The Evolving and Incompletely Realized Human Right to Water
Few things are more crucial to human life and welfare than water. Sufficient supplies of clean fresh water are indispensable for drinking and washing, growing and preparing food, maintaining health, and sustaining vital environmental systems. Without water, humans simply cannot survive, much less flourish. Yet the 1948 Universal Declaration of Human Rights (UDHR) nowhere included water in its enumeration of basic rights.
Subsequent recognition of the human right to water coalesced slowly, and its effective scope, conceptual approach, and empirical impact remain contested. Water was not entirely absent from international human rights instruments in the wake of the UDHR. The 1979 Convention on the Elimination of All Forms of Discrimination against Women and the 1989 Convention on the Rights of the Child, for example, reference water as contributing to adequate living standards and the right to health. Only in 2010 did the UN General Assembly formally establish access to safe drinking water and sanitation as a human right. Ultimately grounded in the right to an adequate standard of living—including for health, food, and housing—enshrined in the UDHR, the international community has gradually forged a broad consensus affirming that the right to water “is essential for the full enjoyment of life and all human rights.”
Codifying water as a human right helps to guide policy development and implementation, provides global standards and objectives to frame government responsibilities and evaluate outcomes, and facilitates accountability by empowering rights holders to identify and claim their rights. Agenda 2030, the global development framework agreed by the United Nations in 2015, explicitly sets the Sustainable Development Goals within a vision “to realize the human rights of all.” Reaffirming the commitment to ensuring the human right to water, Sustainable Development Goal 6 seeks to achieve universal access to safe drinking water and sanitation by 2030.
Since 2015, an additional 687 million people have gained safe drinking water services. Yet the world still falls far short of realizing the goal of universal access. In 2022, 2.2 billion people worldwide remained without safely managed drinking water and 3.5 billion did not have safely managed sanitation. Women, children, and marginalized populations, such as those living in informal urban settlements, are particularly impacted by the lack of safe water and sanitation.
Insufficient access to water and sanitation services in turn compromises the fulfilment of other fundamental human rights. Unsafe water markedly undermines the rights to life and health. Inadequate water, sanitation, and hygiene account for two million preventable deaths each year, including 13 percent of all deaths among children under five. And unavailability of adequate clean water threatens access to food. Scarce or polluted water supplies can hamper households’ ability to produce or safely prepare foods and push families to reduce the foods they cook and consume or change their diets to less water-intensive and less nutritious alternatives.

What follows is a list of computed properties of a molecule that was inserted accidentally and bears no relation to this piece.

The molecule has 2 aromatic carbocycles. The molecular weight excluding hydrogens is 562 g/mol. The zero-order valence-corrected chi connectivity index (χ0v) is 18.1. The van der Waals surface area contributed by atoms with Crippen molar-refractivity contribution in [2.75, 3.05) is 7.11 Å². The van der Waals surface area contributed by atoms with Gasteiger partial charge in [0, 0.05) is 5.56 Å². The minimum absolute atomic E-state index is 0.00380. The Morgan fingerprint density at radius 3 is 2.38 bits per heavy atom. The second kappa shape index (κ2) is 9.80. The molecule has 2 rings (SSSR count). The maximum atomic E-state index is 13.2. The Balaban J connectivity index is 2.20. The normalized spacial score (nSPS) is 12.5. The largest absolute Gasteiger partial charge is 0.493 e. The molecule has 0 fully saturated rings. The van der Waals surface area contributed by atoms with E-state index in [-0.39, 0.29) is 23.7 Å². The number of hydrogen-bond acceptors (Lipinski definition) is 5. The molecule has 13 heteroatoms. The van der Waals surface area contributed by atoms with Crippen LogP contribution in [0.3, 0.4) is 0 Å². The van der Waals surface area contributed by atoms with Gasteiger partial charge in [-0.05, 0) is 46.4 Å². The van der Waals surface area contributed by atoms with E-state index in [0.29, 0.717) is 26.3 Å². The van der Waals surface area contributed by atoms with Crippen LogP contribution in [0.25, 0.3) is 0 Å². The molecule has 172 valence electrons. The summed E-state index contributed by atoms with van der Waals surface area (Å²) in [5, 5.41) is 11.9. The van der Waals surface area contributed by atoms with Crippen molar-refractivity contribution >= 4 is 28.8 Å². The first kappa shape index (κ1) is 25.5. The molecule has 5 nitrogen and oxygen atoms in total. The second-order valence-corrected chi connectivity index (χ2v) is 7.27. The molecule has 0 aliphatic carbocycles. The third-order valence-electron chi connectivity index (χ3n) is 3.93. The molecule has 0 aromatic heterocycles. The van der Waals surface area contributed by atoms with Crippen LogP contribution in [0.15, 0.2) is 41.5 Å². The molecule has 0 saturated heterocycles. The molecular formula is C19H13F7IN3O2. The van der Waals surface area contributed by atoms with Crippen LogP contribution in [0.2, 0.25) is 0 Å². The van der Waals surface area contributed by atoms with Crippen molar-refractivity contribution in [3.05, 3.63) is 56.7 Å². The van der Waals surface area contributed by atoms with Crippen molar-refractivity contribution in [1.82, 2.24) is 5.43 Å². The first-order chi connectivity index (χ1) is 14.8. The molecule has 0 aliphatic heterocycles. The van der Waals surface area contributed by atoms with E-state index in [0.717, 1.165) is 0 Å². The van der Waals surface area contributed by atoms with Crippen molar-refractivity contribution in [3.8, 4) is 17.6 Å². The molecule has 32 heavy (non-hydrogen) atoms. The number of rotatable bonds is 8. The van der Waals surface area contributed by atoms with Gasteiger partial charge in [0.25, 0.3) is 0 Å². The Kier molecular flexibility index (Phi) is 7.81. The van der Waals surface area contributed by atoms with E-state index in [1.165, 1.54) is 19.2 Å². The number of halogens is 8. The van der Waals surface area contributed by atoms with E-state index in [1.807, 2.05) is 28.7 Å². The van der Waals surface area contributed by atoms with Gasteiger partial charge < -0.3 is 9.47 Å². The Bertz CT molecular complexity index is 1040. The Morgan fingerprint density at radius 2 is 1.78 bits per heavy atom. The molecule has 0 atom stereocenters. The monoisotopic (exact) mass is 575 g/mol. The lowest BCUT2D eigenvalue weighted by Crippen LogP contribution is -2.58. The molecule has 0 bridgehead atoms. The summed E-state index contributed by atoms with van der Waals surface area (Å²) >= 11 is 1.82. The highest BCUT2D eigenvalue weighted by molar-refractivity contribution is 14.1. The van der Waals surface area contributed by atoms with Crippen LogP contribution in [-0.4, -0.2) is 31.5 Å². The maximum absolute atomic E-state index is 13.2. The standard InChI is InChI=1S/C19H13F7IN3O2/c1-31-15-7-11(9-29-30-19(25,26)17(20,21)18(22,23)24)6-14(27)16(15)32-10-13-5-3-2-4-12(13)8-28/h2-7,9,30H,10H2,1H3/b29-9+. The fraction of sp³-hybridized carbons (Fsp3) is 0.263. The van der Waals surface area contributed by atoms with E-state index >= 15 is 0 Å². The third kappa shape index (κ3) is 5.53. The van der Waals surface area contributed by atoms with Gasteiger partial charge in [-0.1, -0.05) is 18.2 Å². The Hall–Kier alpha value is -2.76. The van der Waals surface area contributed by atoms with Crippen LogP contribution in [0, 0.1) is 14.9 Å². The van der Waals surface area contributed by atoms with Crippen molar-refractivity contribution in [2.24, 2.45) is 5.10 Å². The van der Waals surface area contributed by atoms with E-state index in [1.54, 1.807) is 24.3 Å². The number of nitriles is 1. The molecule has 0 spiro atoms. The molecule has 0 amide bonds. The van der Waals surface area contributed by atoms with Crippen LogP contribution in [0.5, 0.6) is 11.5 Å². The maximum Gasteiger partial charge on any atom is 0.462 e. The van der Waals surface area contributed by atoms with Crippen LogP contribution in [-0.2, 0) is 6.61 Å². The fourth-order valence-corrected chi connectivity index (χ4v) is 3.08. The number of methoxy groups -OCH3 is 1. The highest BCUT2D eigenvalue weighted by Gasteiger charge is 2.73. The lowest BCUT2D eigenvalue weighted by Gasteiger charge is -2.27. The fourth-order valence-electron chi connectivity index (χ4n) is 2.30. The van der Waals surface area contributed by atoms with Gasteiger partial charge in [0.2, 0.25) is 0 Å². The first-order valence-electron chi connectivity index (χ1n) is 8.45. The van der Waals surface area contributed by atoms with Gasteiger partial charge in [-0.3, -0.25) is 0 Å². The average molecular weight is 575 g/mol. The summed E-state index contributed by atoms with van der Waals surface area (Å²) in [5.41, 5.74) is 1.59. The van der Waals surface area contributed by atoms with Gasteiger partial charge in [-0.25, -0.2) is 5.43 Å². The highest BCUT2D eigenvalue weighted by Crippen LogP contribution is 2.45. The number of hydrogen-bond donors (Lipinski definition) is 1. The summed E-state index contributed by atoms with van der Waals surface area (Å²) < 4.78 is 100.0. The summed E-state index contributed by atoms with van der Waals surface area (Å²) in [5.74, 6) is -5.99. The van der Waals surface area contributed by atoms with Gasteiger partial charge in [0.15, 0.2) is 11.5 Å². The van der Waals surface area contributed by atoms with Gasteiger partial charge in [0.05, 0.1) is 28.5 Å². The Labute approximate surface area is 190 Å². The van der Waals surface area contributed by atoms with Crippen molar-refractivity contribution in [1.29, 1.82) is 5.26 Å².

Indeed, the international community holds all human rights to be indivisible, interdependent, and interrelated. Realizing the human right to water highlights the complexity of this assertion. Governments and institutions have positive duties to citizens to ensure adequate access to safe drinking water and sanitation. Meeting these obligations, though, entails navigating trade-offs with other claims on water resources—including food production—where water uses in one sector can impact those in others. As global populations increasingly urbanize, for example, answering the drinking water demands of expanding cities frequently encroaches on agricultural water needs in surrounding peri-urban areas. At the same time, on a planet projected to count almost two billion more inhabitants by 2050, food production will need to grow 50 percent by mid-century, necessitating water withdrawals 30 percent higher than today, further straining the water supplies available for domestic use.
Better fulfilling the human right to water for all the world’s people will require better water management policies. To make policies is to make choices. Deficiencies in realizing access to adequate water services more often reflect not shortfalls in water availability but shortcomings of water governance and institutions. Lack of investment and participation in underperforming or exclusionary institutions frustrates effective planning and resource allocations for water services while thwarting citizens from knowing and claiming what they are entitled to demand and expect from water service policymakers and providers.
Anchored in principles of universality, inclusion, participation, nondiscrimination, and rule of law rooted in the UDHR, human rights-based approaches strive both to enable all communities and groups (rights-holders) to take part in collective decisionmaking and to improve the capacities of governments and institutions to fulfill their obligations. Human rights-based approaches can underpin more effective, equitable, and sustainable water policymaking.
David Michel is the senior fellow for water security with the Global Food and Water Security Program at the Center for Strategic and International Studies in Washington, D.C.